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Neary v. McDonald (4/17/98), 956 P 2d 1205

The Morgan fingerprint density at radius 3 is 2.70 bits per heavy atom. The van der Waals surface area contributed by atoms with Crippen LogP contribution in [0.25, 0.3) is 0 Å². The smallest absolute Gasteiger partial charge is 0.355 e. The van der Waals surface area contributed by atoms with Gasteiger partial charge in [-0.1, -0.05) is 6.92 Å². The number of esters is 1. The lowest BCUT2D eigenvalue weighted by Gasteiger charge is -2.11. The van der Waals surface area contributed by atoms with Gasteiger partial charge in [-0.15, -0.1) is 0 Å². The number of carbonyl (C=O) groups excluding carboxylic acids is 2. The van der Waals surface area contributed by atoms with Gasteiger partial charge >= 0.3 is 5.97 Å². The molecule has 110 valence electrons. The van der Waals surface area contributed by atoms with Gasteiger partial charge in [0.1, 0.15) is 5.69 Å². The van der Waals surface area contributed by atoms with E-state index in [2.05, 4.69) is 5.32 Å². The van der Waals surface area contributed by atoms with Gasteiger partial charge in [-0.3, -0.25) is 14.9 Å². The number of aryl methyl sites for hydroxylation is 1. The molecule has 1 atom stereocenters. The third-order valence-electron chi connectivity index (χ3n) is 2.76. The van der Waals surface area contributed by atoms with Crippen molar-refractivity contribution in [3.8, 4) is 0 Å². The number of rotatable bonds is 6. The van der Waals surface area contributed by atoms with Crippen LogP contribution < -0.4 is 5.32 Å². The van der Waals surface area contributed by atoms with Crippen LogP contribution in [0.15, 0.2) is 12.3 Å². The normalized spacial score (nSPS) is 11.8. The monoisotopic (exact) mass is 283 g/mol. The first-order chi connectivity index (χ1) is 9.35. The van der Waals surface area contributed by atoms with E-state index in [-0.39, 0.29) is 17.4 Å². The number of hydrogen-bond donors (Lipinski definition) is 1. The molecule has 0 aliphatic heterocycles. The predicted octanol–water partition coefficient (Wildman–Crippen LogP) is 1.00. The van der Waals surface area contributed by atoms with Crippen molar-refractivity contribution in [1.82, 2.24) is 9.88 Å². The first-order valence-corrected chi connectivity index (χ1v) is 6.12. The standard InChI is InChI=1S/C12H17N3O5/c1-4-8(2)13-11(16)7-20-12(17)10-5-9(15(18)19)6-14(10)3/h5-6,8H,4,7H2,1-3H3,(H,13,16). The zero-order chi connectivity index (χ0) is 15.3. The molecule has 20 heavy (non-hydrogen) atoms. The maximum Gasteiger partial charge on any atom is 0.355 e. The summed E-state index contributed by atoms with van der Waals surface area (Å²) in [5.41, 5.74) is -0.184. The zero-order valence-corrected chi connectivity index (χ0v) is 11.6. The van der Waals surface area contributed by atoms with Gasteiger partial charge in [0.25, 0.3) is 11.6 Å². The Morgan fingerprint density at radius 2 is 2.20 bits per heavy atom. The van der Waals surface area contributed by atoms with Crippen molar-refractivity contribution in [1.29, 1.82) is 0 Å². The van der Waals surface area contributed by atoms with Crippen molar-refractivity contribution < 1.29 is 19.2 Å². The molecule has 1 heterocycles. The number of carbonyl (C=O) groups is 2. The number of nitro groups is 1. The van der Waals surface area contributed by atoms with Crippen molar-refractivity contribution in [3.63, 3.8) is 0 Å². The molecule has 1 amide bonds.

Notice: This opinion is subject to correction before publication in the Pacific Reporter. Readers are requested to bring errors to the attention of the Clerk of the Appellate Courts, 303 K Street, Anchorage, Alaska 99501, phone (907) 264-0608, fax (907) 264-0878. THE SUPREME COURT OF THE STATE OF ALASKA DANIEL NEARY, ) ) Supreme Court No. S-7467 Appellant, ) ) Superior Court No. v. ) 3AN-95-254 CI ) BOBBIE L. McDONALD, SR., ) O P I N I O N BOBBIE L. McDONALD, JR., ) CLAUDETTE M. McDONALD, ) ) Appellees. ) [No. 4973 - April 17, 1998] ______________________________) Appeal from the Superior Court of the State of Alaska, Third Judicial District, Anchorage, Joan M. Woodward, Judge. Appearances: Roger E. Holl, Anchorage, for Appellant. Jonathon A. Katcher, Pope & Katcher, Anchorage, for Appellees, Bobbie L. McDonald, Sr. and Claudette M. McDonald. No appearance for Bobbie L. McDonald, Jr. Before: Compton, Chief Justice, Matthews, Eastaugh, Fabe, and Bryner, Justices. EASTAUGH, Justice. BRYNER, Justice, dissenting in part. I. INTRODUCTION Daniel Neary sued Bobbie L. McDonald, Sr. and Claudette McDonald on a negligent entrustment theory after a vehicle driven by their adult son, Bobbie L. McDonald, Jr., collided with Neary's motorcycle. The superior court found that there were no genuine issues of material fact and granted summary judgment to the McDonald parents. We affirm. II. FACTS AND PROCEEDINGS Bobbie L. McDonald, Jr. (Bobbie Jr.) bought a 1987 Nissan Pathfinder on June 2, 1994, with a cash payment of $7,490. He was then eighteen years old. He was a carpenter making about $7 per hour and lived in a trailer park. He had moved out of his parents' home in November 1993. His parents, Bobbie L. McDonald, Sr. (Bobbie Sr.) and Claudette M. McDonald (the McDonald parents), later denied by affidavit being involved in the purchase "in any way." Bobbie Jr. registered the car in the name of "Bobbie L. McDonald"or "Claudette M. McDonald." On the application for title and registration, Bobbie Jr. did not write "Jr."in the suffix space of the "Ownership"name field; he listed his parents' address in the address field. Both parents affied it was Bobbie Jr.'s signature on the application. The application bears Bobbie Jr.'s date of birth and a social security number which was identical to Bobbie Jr.'s except for the last digit. His parents attributed the difference in that digit to a typographical error. His social security number and the number listed on the application are not at all similar to his father's. The application lists no driver's license number for the vehicle owner. Bobbie Jr.'s mother affied that he did not notify her that he had put her name on the registration. She learned about her co-ownership status when the Division of Motor Vehicles (DMV) mailed a copy of the vehicle's registration to her in July 1994. Claudette McDonald attested that when she saw that the registration listed her as an owner, she immediately called her son and asked him to take her name off the title. Bobbie Jr. later told his mother that he could not change the title because there was a problem with the vehicle's emissions. On July 30, 1994, Bobbie Jr. pulled out onto a busy street in the Pathfinder and struck a motorcycle being operated by Daniel Neary. The motorcycle was heavily damaged and came to rest more than thirty-two feet from the point of impact. Neary landed some twenty-six feet beyond his motorcycle and was extensively injured. His foot was later amputated, and he suffered a heart attack in the hospital. Bobbie Jr. was unlicensed and uninsured. His parents carried no automobile insurance for the Pathfinder. Bobbie Jr. had a history of driving mishaps and disciplinary problems. He had at least one previous vehicle accident, according to his mother. He had several prior encounters with police following incidents of theft, leaving the scene of an accident, and other mischief. Neary filed a complaint against all three McDonalds, alleging, in part, that the McDonald parents negligently entrusted the vehicle to their son. The McDonald parents moved for summary judgment, arguing that there was no evidence showing that they had supplied the vehicle to Bobbie Jr., or that they had control over their adult son or his use of the vehicle. They supported their motion with their affidavits. Neary cross-moved for partial summary judgment against the parents on the issue of liability for negligent entrustment. The superior court denied Neary's motion and granted the parents' motion. The court found that there were no genuine issues of material fact as to the ownership or financing of Bobbie Jr.'s Pathfinder and entered summary judgment in favor of the parents. Neary appeals. III. DISCUSSION A. Did the Parents Negligently Entrust the Vehicle to Their Son? The main issue is whether the parents negligently entrusted the Pathfinder to their son. The superior court found that, absent evidence that Bobbie Jr.'s vehicle was supplied by his parents, the parents could not be liable for negligent entrustment. It ruled that Neary had not established the existence of genuine issues of material fact as to the ownership or financing of the vehicle: "There's simply no evidence that the automobile here was supplied by the parents to the son." Neary argues that he was entitled to summary judgment, or that, at the least, genuine and material fact disputes precluded summary judgment for the parents on the negligent entrustment claim. [Fn. 1] As a general rule, the owner or other person in control of a vehicle and responsible for its use who is negligent in knowingly supplying, entrusting, permitting or lending it to an incompetent or habitually careless driver is liable for negligent entrustment. See, e.g., McCart v. Muir, 641 P.2d 384, 387 (Kan. 1982); Bahm v. Dormanen, 543 P.2d 379, 381 (Mont. 1975). We have recognized the common law tort of negligent entrustment in two cases involving entrustment of vehicles. See Providence Wash. Ins. Co. of Alaska v. McGee, 764 P.2d 712, 715-16 (Alaska 1988); Flieger v. Barcia, 674 P.2d 299, 301 (Alaska 1983). However, neither case discussed the tort of negligent entrustment in much depth, and neither case involved factual circumstances similar to the case at bar. In Providence we affirmed a grant of summary judgment finding that the defendant was not liable for negligent entrustment. Providence Wash. Ins. Co., 764 P.2d at 715-16. The defendant employer had provided a truck for its employee to pick up work materials. Id. at 712. We ruled that the employer was not liable for negligent entrustment in the absence of evidence that the employee's supervisors had any reason to suspect that the plaintiff employee drove while intoxicated. Id. at 715-16. In Flieger we reversed the summary judgment entered for the defendant sellers on the issue of negligent entrustment. Flieger, 674 P.2d at 301-02. The plaintiffs had been injured as a result of a collision with a truck. Id. at 300. The defendants had sold the truck to the buyer nine days before the accident, and the new title had not yet been issued. Id. at 300-01. We found that there was a substantial fact dispute about whether the sellers were negligent in giving possession of the truck to the buyer. Id. at 301. We also found that the issue of ownership of the truck was irrelevant to the issue of negligence. Id. Most states have patterned their versions of the negligent entrustment doctrine after two sections of the Restatement (Second) of Torts. Section 308 states: It is negligence to permit a third person to use a thing or to engage in an activity which is under the control of the actor, if the actor knows or should know that such person intends or is likely to use the thing or to conduct himself in the activity in such a manner as to create an unreasonable risk of harm to others. Restatement (Second) of Torts sec. 308 (1965). Restatement (Second) of Torts sec. 390 is a special application of the rule stated in sec. 308. Restatement (Second) of Torts sec. 390 cmt. b (1965). Section 390 states: One who supplies directly or through a third person a chattel for the use of another whom the supplier knows or has reason to know to be likely because of his youth, inexperience, or otherwise, to use it in a manner involving unreasonable risk of physical harm to himself and others whom the supplier should expect to share in or be endangered by its use, is subject to liability for physical harm resulting to them. Restatement (Second) of Torts sec. 390. As so described, negligent entrustment liability cannot be established unless the defendant had sufficient control of the vehicle, and negligently supplied it to an incompetent third party. B. Did the Parents Have Sufficient Control of the Vehicle? Neary argues that because Claudette McDonald was a co- owner of the vehicle and knew of her son's poor driving record, she should be found liable for negligently entrusting the vehicle to Bobbie Jr. Citing AS 28.10.261, [Fn. 2] Neary asserts that co- ownership and the accompanying right to control should be considered established because Claudette was listed as co-owner on the certificate of title. Neary also argues that because the application form lists Bobbie as owner, does not insert "Jr."in the suffix space, and bears the parents' address, there is a genuine fact dispute whether Bobbie Sr. and Claudette are the co- owners of the Pathfinder. The parents reply that evidence establishes that Claudette was not a co-owner of the vehicle, rebutting the title's prima facie evidence of ownership. See Weaver v. O'Meara Motor Co., 452 P.2d 87, 90 (Alaska 1969) (allowing oral testimony as to ownership and right to possession to rebut certificate of title). In addition, the parents assert that courts disfavor the rigid conception of ownership based upon certificates of title. The superior court found no genuine issue of material fact regarding ownership. Although the title documents permitted a reasonable inference that Claudette had an ownership interest in the vehicle, the evidence as a whole nonetheless did not permit an inference that the parents had sufficient control over the vehicle to prevent Bobbie Jr. from operating it and colliding with Neary. To be liable for negligent entrustment, the defendant must have a right to control or possess the vehicle. Lopez v. Langer, 761 P.2d 1225, 1227 (Idaho 1988) (finding that the title owner did not have sufficient control over the possessor of the vehicle for liability purposes). A right to control does not always mean ownership, but generally means that the defendant must have a greater right of possession or control than the "entrustee." See, e.g., Zedella v. Gibson, 650 N.E.2d 1000, 1003-04 (Ill. 1995) (stating that "if the [defendant] does not have an exclusive or superior right of control, no entrustment of the property can occur"). The defendant must have the power to permit or prohibit the third party from using the vehicle. See Neale v. Wright, 585 A.2d 196, 201 (Md. 1991). The Neale court explained: [I]n order for [defendant] to . . . be liable under a negligent entrustment theory, [defendant] had to have the power to permit or prohibit [entrustee] from using the vehicle. That power could emanate from a superior right to control the operation of the car, or from a special relationship between the "entrustor"and the driver, such as a parent-child relationship. Id. at 201 (citations omitted). Neary produced no evidence creating a genuine issue of material fact about whether the parents had a superior right of control over the vehicle. See Hildebrandt v. City of Fairbanks, 863 P.2d 240, 244 n.6 (Alaska 1993) (explaining that party opposing summary judgment motion supported by evidence must demonstrate that a material issue of fact exists). In their affidavits the parents asserted that they did not assist in or even know about Bobbie Jr.'s purchase of the vehicle until after it took place. Claudette attested that she found out she was listed as a co-owner shortly before the accident, and although she tried to remove her name from the title, she could not. Bobbie Sr. attested that he did not know until after the accident that Claudette was listed on the title as a co-owner. Both affied they did not know until they were served with the complaint that anyone would consider Bobbie Sr. to have been an owner of the vehicle. In addition, there was no evidence permitting reasonable persons to infer that Bobbie Jr.'s parents in fact had control over their eighteen-year-old son such that they could have prevented him from driving the vehicle. [Fn. 3] See Peterson v. Halsted, 829 P.2d 373, 379-80 (Colo. 1992) (holding that co-owner father had no control over his twenty-five-year-old daughter's car for negligent entrustment purposes); compare McCart, 641 P.2d at 388 (concluding that co-owner father had control over his seventeen-year-old son's car). Some courts have held that co-owners have equal rights of control over a vehicle. See Zedella, 650 N.E.2d at 1004 ("[O]ne co-owner does not have a superior right of control over a vehicle compared to another co-owner."); Neale, 585 A.2d at 201. Nonetheless, assuming Neary is correct in arguing that Claudette was a co-owner of the Pathfinder, that status alone would not have given her sufficient control over the vehicle for negligent entrustment liability because there is no evidence reasonably permitting an inference that she could have lawfully or practically prevented Bobbie Jr. from operating the Pathfinder. Neary argues that Claudette could have asserted her rights in the vehicle. He suggests that Claudette could have asked Bobbie Jr. for the keys, asked him to stop driving, asked him to park the vehicle, had the vehicle towed from Bobbie Jr.'s residence, or transferred his ownership in the Pathfinder to her or someone else. To assume she could have done such things assumes that she had what she did not have: any control over the vehicle or her son. She unsuccessfully asked him to take her name off the title. According to the affidavit of a representative of DMV, a person in Claudette's position could not remove her name from the title without her son's "cooperation and active participation." There is no evidence that she had any ability or authority to take his name off the title, take the keys from him, have the vehicle towed, or sell the vehicle to a third person. Even if Claudette was a co- owner, she would not have had the authority to take those measures. See Neale, 585 A.2d at 201 (stating that, when two spouses own a car, "neither ordinarily has the power to permit or prohibit the other from using the vehicle"). The dissent suggests that a genuine issue of material fact remains as to Claudette's possible superior control over the vehicle. Dissent at 18-19. The dissent reasons that Claudette, as the only licensed record owner, "had a clear legal right to prevent the car's illegal use by her son and an obvious interest in doing so." Dissent at 19. We respectfully disagree. Assuming that the application, registration, and title created a genuine issue of material fact about whether Claudette was a co-owner with Bobbie Jr., there is no evidence that she had any authority to prevent him from possessing the keys and the vehicle on the date of the accident. The dissent appears to assume that she could have prevented him from driving, but it does not explain how one co- owner can lawfully prevent another co-owner from possessing or driving the vehicle. Nor does it explain how a person who disclaims ownership and whose ostensible co-ownership derives only from the title documents she disputes has a superior right of control sufficient to take the vehicle from the person listed on the documents as co-owner. It was not illegal for Bobbie Jr. to possess the vehicle or the keys. Informing the police of incipient vehicular violations (operating without a license or insurance) or swearing out a misdemeanor complaint would not have given Claudette possession or deprived Bobbie Jr. of access. See Neale, 585 A.2d at 200-02 (explaining that insured wife had no power to prohibit her uninsured husband from driving the car that the couple co- owned, even though liability insurance was required by state law). Neary refers to Claudette's deposition, in which she testified that Bobbie Jr. had previously returned cars either spontaneously or when asked to do so, and that she had taken another vehicle away from him. Neary argues that this is evidence that she could have controlled use of the Pathfinder. This evidence, however, pertained to a Plymouth the parents undisputably owned (and which Bobbie Jr. borrowed without permission and apparently returned spontaneously), and to another car he had purchased and driven without his parents' permission. He had hidden that car and parked it in a nearby neighborhood. Bobbie Jr. was not yet eighteen and was still living at home when those events took place. He was eighteen when he bought the Pathfinder, was no longer living at home, was difficult to contact, made only brief visits to his parents' home, did not spend the night there (except on July 30, after the accident), and did not park the Pathfinder there. The evidence cited by Neary is insufficient to raise a genuine fact dispute about Claudette's ability to control the Pathfinder or her son's use of it. Attempting to show that the parents had a superior right to control the Pathfinder, Neary argues that a jury could find that both parents were actually the titleholders. The application for title and registration lists the owners as "Bobbie L. McDonald"and "Claudette M. McDonald." The application lists Bobbie Jr.'s date of birth and social security number (although the last digit of that nine-digit number is incorrect); it does not contain Bobbie Sr.'s birth date or social security number. The listed birthday is not remotely similar to Bobbie Sr.'s; the listed social security number contains only one number, the first, in common with Bobbie Sr.'s. However, the application gives Bobbie Sr.'s home address as the owner's mailing address. Neary's argument fails. The application, registration, and title strongly indicate that Bobbie Jr., not Bobbie Sr., was the owner because the identifying data -- the date of birth and the social security number -- were those of Bobbie Jr., not Bobbie Sr. The parents also affied that they recognized their son's signature on the title application. Neary does not explain why the application would bear Bobbie Jr.'s date of birth, social security number, and signature if Bobbie Sr. were the true owner. The only indication on the application that Bobbie Sr. was an owner -- the parents' home address -- is insufficient to give rise to a permissible inference that Bobbie Sr. was an owner. Because Bobbie Sr. was not even a co-owner, there is no theoretical basis for finding that he could have prevented Bobbie Jr. from driving the Pathfinder. Because Claudette was at most a co-owner with her son, and because co-owners have equal rights of control, she could not have lawfully prevented her son from driving the Pathfinder. Absent a superior right to control their son's use of the vehicle, neither parent could be liable for negligent entrustment. C. Did the Parents Supply the Vehicle? Neary argues that neither Bobbie Jr. nor his parents have explained the financing of the vehicle. Neary asserts that Bobbie Jr.'s parents likely contributed to the purchase, and therefore may be liable for supplying the Pathfinder to Bobbie Jr. Neary also contends that the parents were negligent in failing to insure the vehicle. The parents argue that they did not finance their son's purchase of the Pathfinder. They also argue that, never having had possession of the Pathfinder, they never could have given its possession or entrusted it to their son. They explain that they could not have insured the vehicle for Bobbie Jr.'s use. Negligent supply or transfer is an essential element of negligent entrustment. In a typical case, a parent, who knew or had reason to know that the donee's use of the vehicle could reasonably be expected to cause injury, provides a vehicle for the donee's use. Kahlenberg v. Goldstein, 431 A.2d 76 (Md. 1981) (holding that the donor father had negligently entrusted the automobile to his son). If the parent only partially assists in the purchase of a car for a child, who is an adult, the courts are less likely to find the parent liable. See Zedella, 650 N.E.2d at 1001-02 (holding co-owner father not liable, though he cosigned loan and occasionally gave money to twenty-three-year-old son for car and insurance payments). The only evidence -- the parents' affidavits and the title papers -- is consistent with their arguments, and would not permit a reasonable inference that they supplied the vehicle to their son. Neary argues that the parents must have negligently supplied the vehicle to Bobbie Jr., given that Bobbie Jr. did not earn enough money to pay for it himself. No evidence traced the cash used to buy the Pathfinder. The parents provided some of their bank records, which show no withdrawals large enough to pay for the Pathfinder. Both parents unequivocally stated in affidavits that they did not help their son buy the Pathfinder. The party opposing summary judgment "is required . . . to set forth 'specific facts showing that he could produce evidence reasonably tending to dispute or contradict the movant's evidence and thus demonstrate that a material issue of fact . . . exists.'" Hildebrandt, 863 P.2d at 245 n.6 (citations omitted). Neary did not adduce specific facts tending to show that the parents purchased the Pathfinder for their son or otherwise provided it for his use. Neary therefore did not demonstrate any genuine issue of material fact regarding the financing or supply of the Pathfinder. Neary also claims that the parents negligently failed to insure the vehicle. It is not apparent how this assertion relates to a negligent entrustment claim. Other than one sentence in the brief, Neary provides no further discussion of the issue. This theory is insufficiently briefed for our consideration. See, e.g., Adamson v. University of Alaska, 819 P.2d 886, 889 n.3 (Alaska 1991). D. Can the Issue of Negligent Entrustment Be Decided on Summary Judgment? Neary argues that negligent entrustment issues cannot be decided on summary judgment, because negligence issues normally present fact questions. As a general rule, issues of negligence are not appropriate for summary judgment. See Maddox v. River & Sea Marine, Inc., 925 P.2d 1033, 1035, 1040 (Alaska 1996) (reversing summary judgment, finding fact issues remained regarding negligence). The rationale for this rule is the elusive nature of the concept of negligence, the determination of the existence of which requires the forming of a judgment as to the reasonableness of the conduct of the parties in the light of all the circumstances of the case. If reasonable minds could draw different inferences and reach different conclusions from the facts the issue must be reserved for trial. Webb v. City of Sitka, 561 P.2d 731, 735 (Alaska 1977) (citations omitted). This case differs from the typical negligence case because the legal questions presented here do not turn on whether the parents acted reasonably. Absent any evidence that they had any ability to control use of the vehicle, or that they supplied it to their son, a fact finder need never consider the reasonableness of their conduct under a negligent entrustment theory. Absent a genuine fact dispute about the control and supply elements, the claim can be decided as a matter of law. The superior court did not err in entering summary judgment on the negligent entrustment claim. IV. CONCLUSION Because there was no evidence creating a genuine issue of material fact about the parents' ability to control the Pathfinder or about whether they supplied it to their son, we AFFIRM the summary judgment. BRYNER, Justice, dissenting in part. I disagree with the court insofar as it concludes that there is no evidence creating a genuine issue of material fact as to Claudette McDonald's negligent entrustment of the Nissan Pathfinder to her son, Bobbie McDonald, Jr. There was sufficient evidence here to create a genuine issue of fact as to Claudette McDonald's right to control the car: under AS 28.10.261(a), her name on the car's registration and certificate of title are "prima facie evidence of [her] ownership or right to possession." In granting summary judgment against Neary, the trial court concluded that the McDonalds' unanswered affidavits professing their lack of actual ownership and right to possession rebutted this presumption and left no jury question. This conclusion is simply incorrect. Under Evidence Rule 301, evidence that rebuts a statutory presumption such as the one established in subsection 261(a) actually creates a jury issue as to the presumed fact -- a fact that would otherwise be conclusively established by the presumption: "When the burden of producing evidence to meet a presumption is satisfied, the court must instruct the jury that it may, but is not required to, infer the existence of the presumed fact from the proved fact[.]" A.R.E. 301(a). This court skirts the point by finding that there is "no evidence creating a genuine issue of material fact about whether [Claudette] had a superior right of control over the vehicle." Op. at 9 (emphasis added). The court reasons that, as a mere co-owner with her son, Claudette's right of control was at most equal to Bobbie Jr.'s. Op. at 14. In my view, however, a genuine issue as to superior control arises here from undisputed record evidence that Bobbie Jr. is not and never has been a licensed driver. Because Bobbie Jr. had no license to drive, his right to possess and control his new car was severely limited; Claudette admitted that she knew of his unlicensed status. Reading the record in the light most favorable to Neary, it supports a finding that Claudette was a licensed driver. As a licensed driver, Claudette was subject to no similar limitations. As between the two record owners, then, Claudette was the only one who was entitled to drive the car; in her capacity as co-owner, she also had a clear legal right to prevent the car's illegal use by her son and an obvious interest in doing so. Given these circumstances, if the jury found Claudette to be a genuine co-owner -- a question of fact placed in genuine dispute for summary judgment purposes by the statutory presumption stemming from Claudette's name on the Pathfinder's registration -- it could also reasonably find that she had the right and the ability to control the car herself and to prevent Bobbie Jr. from using it. Thus, when viewed in the light most favorable to Neary, the record contains sufficient evidence to raise a genuine issue of material fact as to Claudette's superior right of control and to support a finding of liability against her. I would accordingly reverse the summary judgment order as to Claudette McDonald. FOOTNOTES Footnote 1: We review a grant of summary judgment using our independent judgment. K & L Distribs., Inc. v. Kelly Elec., Inc., 908 P.2d 429, 431 (Alaska 1996). Summary judgment is to be granted only when the record indicates that there is no genuine issue as to any material fact and that the moving party is entitled to judgment as a matter of law. Alaska R. Civ. P. 56(c); Cozzen v. Municipality of Anchorage, 907 P.2d 473, 475 (Alaska 1995). In considering a motion for summary judgment, both the trial court and the reviewing court must draw all reasonable inferences from the evidence in favor of the non-moving party. Loeb v. State ex rel. Estate of Arrowwood, 894 P.2d 642, 644 n.2 (Alaska 1995). Footnote 2: AS 28.10.261 states, in part: (a) In a civil or criminal proceeding, when the title or right to possession of a vehicle is involved, the record of registrations and certificates of title as they appear in the files and records of the department are prima facie evidence of the ownership or right to possession. Proof of ownership or right to possession of a vehicle shall be made by a copy of the record certified by the department or by an original certificate of registration or title issued by the department. Footnote 3: The age of majority is eighteen. See AS 25.20.010, which states: A person is considered to have arrived at majority at the age of 18, and thereafter has control of the person's own actions and business and has all the rights and is subject to all the liabilities of citizens of full age, except as otherwise provided by statute.